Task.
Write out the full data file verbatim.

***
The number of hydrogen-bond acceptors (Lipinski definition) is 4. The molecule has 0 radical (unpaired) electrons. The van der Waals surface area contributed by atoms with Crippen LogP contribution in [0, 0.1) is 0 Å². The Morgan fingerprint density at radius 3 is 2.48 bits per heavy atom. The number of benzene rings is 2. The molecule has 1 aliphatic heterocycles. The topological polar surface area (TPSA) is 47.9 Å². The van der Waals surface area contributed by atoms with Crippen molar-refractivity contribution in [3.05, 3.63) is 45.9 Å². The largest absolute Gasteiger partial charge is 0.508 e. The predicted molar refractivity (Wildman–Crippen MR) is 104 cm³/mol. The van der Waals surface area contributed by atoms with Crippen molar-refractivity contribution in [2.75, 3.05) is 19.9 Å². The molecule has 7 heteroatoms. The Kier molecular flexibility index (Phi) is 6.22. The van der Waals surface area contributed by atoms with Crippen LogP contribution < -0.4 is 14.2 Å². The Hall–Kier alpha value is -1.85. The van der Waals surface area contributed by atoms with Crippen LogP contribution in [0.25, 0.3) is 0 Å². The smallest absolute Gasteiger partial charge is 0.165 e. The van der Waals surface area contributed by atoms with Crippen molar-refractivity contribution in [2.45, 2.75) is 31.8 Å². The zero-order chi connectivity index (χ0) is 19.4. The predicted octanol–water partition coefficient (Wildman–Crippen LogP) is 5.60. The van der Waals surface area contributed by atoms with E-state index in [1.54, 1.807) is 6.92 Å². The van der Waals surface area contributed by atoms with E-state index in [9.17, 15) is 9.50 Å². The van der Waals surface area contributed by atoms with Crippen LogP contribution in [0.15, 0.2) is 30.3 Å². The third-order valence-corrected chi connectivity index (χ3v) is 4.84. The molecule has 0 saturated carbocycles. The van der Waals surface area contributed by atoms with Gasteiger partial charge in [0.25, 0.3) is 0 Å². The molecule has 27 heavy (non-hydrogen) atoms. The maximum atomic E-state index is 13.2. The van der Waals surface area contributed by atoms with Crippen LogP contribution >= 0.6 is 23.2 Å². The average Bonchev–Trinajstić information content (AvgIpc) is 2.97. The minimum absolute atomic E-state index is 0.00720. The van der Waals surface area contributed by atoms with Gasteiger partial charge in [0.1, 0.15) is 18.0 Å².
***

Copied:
The number of hydrogen-bond acceptors (Lipinski definition) is 4. The molecule has 0 radical (unpaired) electrons. The van der Waals surface area contributed by atoms with Crippen LogP contribution in [0, 0.1) is 0 Å². The Morgan fingerprint density at radius 3 is 2.48 bits per heavy atom. The number of benzene rings is 2. The molecule has 1 aliphatic heterocycles. The topological polar surface area (TPSA) is 47.9 Å². The van der Waals surface area contributed by atoms with Crippen molar-refractivity contribution in [3.05, 3.63) is 45.9 Å². The largest absolute Gasteiger partial charge is 0.508 e. The predicted molar refractivity (Wildman–Crippen MR) is 104 cm³/mol. The van der Waals surface area contributed by atoms with Crippen molar-refractivity contribution in [2.75, 3.05) is 19.9 Å². The molecule has 7 heteroatoms. The Kier molecular flexibility index (Phi) is 6.22. The van der Waals surface area contributed by atoms with Crippen LogP contribution < -0.4 is 14.2 Å². The Hall–Kier alpha value is -1.85. The van der Waals surface area contributed by atoms with Crippen LogP contribution in [0.25, 0.3) is 0 Å². The smallest absolute Gasteiger partial charge is 0.165 e. The van der Waals surface area contributed by atoms with Crippen molar-refractivity contribution in [2.45, 2.75) is 31.8 Å². The zero-order chi connectivity index (χ0) is 19.4. The predicted octanol–water partition coefficient (Wildman–Crippen LogP) is 5.60. The van der Waals surface area contributed by atoms with E-state index in [1.54, 1.807) is 6.92 Å². The van der Waals surface area contributed by atoms with E-state index in [9.17, 15) is 9.50 Å². The van der Waals surface area contributed by atoms with Crippen LogP contribution in [0.15, 0.2) is 30.3 Å². The third-order valence-corrected chi connectivity index (χ3v) is 4.84. The molecule has 0 saturated carbocycles. The van der Waals surface area contributed by atoms with Gasteiger partial charge in [0.25, 0.3) is 0 Å². The molecule has 27 heavy (non-hydrogen) atoms. The maximum atomic E-state index is 13.2. The van der Waals surface area contributed by atoms with Crippen LogP contribution >= 0.6 is 23.2 Å². The average Bonchev–Trinajstić information content (AvgIpc) is 2.97. The minimum absolute atomic E-state index is 0.00720. The van der Waals surface area contributed by atoms with Gasteiger partial charge in [0.1, 0.15) is 18.0 Å².